module specification

CY4056 - Foundations of Physics (2018/19)

Module specification Module approved to run in 2018/19
Module title Foundations of Physics
Module level Certificate (04)
Credit rating for module 15
School School of Human Sciences
Total study hours 150
 
20 hours Assessment Preparation / Delivery
94 hours Guided independent study
36 hours Scheduled learning & teaching activities
Assessment components
Type Weighting Qualifying mark Description
Coursework 25%   Interactive problem class
Coursework 25%   Interactive problem class
Unseen Examination 50%   Unseen written exam (1 hour)
Running in 2018/19
Period Campus Day Time Module Leader
Autumn semester North Monday Afternoon

Module summary

The module provides an introduction to key topics of Physics relevant to Chemistry and the Natural Sciences including classical mechanics, waves and vibrations, quantum mechanics, electrostatics, electromagnetism, optics and atomic spectroscopy. It gives an appreciation of the importance of modelling physical systems mathematically in order to predict the behaviour of chemical or biological systems.

Syllabus

Classical Mechanics
Newton’s laws of motion (including the use of vectors); the conservation of momentum and energy; kinetic and potential energy; power, fields and potentials; and angular motion. LO1,LO3,LO5,LO6

Waves and Vibrations
Simple harmonic motion; the harmonic oscillator; normal modes of vibration for diatomic and linear triatomic molecules; wave motion including superposition, standing waves and beats; constructive and destructive interference. LO1,LO3,LO5,LO6

Electrostatics
Coulomb’s law; the Bohr model of the H atom; the ionic model (including lattice energies); electric fields; electric dipole interactions; and intermolecular forces. 

Electromagnetism
Introduction to magnetism; magnetic flux and flux density (including examples); particle motion in electric and magnetic fields; the Hall effect; Faraday’s Law of induction; magnetic properties of materials (diamagnetism, paramagnetism and ferromagnetism); magnetic fields in spectroscopy (NMR, ESR, the Zeeman effect). LO1,LO2,LO3,LO4,LO5,LO6

Optics
Electromagnetic waves; polarised light; reflection and refraction; revision of interference patterns and Young’s double slit experiment; interferograms and Fourier transforms, diffraction and diffraction gratings; and Bragg’s Law. LO1,LO3,LO5,LO6

Quantum Mechanics
Introduction to quantum mechanics; black-body radiation; the photoelectric effect; line spectra; wave-particle duality; the Heisenberg uncertainty principle; wavefunctions; the Schrödinger equation; and particle in a 1-D box (including applications). LO1,LO2,LO3,LO4,LO5,LO6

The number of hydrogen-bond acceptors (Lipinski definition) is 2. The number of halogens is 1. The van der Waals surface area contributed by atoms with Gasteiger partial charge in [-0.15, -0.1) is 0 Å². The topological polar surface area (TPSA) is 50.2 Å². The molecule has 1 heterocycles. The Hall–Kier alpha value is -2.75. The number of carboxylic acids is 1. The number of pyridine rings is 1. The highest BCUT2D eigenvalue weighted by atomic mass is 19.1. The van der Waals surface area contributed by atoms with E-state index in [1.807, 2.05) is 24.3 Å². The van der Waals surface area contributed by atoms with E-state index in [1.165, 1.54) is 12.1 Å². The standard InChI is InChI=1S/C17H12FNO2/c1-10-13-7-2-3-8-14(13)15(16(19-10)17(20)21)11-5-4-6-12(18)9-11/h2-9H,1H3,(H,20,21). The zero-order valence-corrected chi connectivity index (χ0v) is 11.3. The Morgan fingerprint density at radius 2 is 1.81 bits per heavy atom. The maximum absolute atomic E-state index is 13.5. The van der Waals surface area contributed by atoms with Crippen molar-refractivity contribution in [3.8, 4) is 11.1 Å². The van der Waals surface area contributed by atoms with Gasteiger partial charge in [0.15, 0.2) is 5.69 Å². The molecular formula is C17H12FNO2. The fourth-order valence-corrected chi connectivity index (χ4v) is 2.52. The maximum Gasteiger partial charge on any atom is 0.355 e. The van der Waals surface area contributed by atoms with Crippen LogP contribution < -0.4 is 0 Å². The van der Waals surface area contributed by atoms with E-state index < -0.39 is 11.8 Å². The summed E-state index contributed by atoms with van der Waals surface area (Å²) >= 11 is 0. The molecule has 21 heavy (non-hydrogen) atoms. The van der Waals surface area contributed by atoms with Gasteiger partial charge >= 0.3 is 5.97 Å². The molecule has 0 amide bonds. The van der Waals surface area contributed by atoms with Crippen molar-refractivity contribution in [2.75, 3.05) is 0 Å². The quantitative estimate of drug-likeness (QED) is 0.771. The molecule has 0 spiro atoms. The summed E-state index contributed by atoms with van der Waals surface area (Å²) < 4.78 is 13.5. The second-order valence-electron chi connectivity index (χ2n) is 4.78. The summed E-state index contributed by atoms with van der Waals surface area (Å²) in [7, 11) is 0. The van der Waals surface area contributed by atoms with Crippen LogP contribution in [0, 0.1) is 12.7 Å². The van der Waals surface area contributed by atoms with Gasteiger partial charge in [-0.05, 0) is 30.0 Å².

Atomic Spectroscopy
Absorption and emission of radiation; spectroscopic units, general features of experimental methods; line widths; quantum numbers; angular momenta; and an introduction to atomic terms and states. LO1,LO2,LO3,LO4,LO5,LO6

Balance of independent study and scheduled teaching activity

Acquisition of knowledge of the subject matter of this module will be promoted through lecturer-led lectures (20 hours) and tutorials (10 hours); directed web-based learning and through the guided use of student-centred learning resources. Problem based workshops (6 hours) will be used to consolidate student knowledge with guidance for directed activities. Selfmanaged time and private study should be spread out over the whole semester and not left until the final weeks. In addition, there will be weekly drop-in sessions, of one hour duration, which students can make use of in order to consolidate their understanding of the subject matter.

Learning outcomes

On successful completion of this module the student will be able to:
1. Describe the basis of the theories underpinning the various branches of physics covered
2. Predict the outcome of an experiment based on a specific model for system behaviour
3. Perform mathematical calculations correctly and manipulate data accurately
4. Analyse experimental data appropriately using tabular and graphical forms
5. Calculate the value of specified variables and critically review the results
6. Understand and analyse the limitations of individual models.

Assessment strategy

The module will be summatively assessed by means of two interactive problem based workshops (2 x 25%) and a 1 hour unseen written exam (50%). The students must pass with an overall mark of 40%.

Bibliography

Core texts: Ritchie, G. A. D., Sivia, D. S. (2000) Foundations of Physics for Chemists, Oxford Chemistry Primers, Oxford University Press.
Hollas, J. M. (2003) Modern Spectroscopy: 4th Edition, Wiley.

Other texts: Atkins, P., De Paula, J. and Keeler, J. (2017) Physical Chemistry, 11th edition, Oxford University Press
Atkins, P., and De Paula, J. (2011) Physical Chemistry for the Life Sciences, 2nd edition, Oxford
Chang, R. and Thoman Jr., J.W. (2014) Physical Chemistry for the Chemical Sciences, University Sciences Books
Dogge, G., Cockett, M. (2012) Maths for Chemists: Edition 2, Royal Society of Chemistry Publishing

Websites: Specific links to websites will be given on Weblearn including links from www.khanacademy.org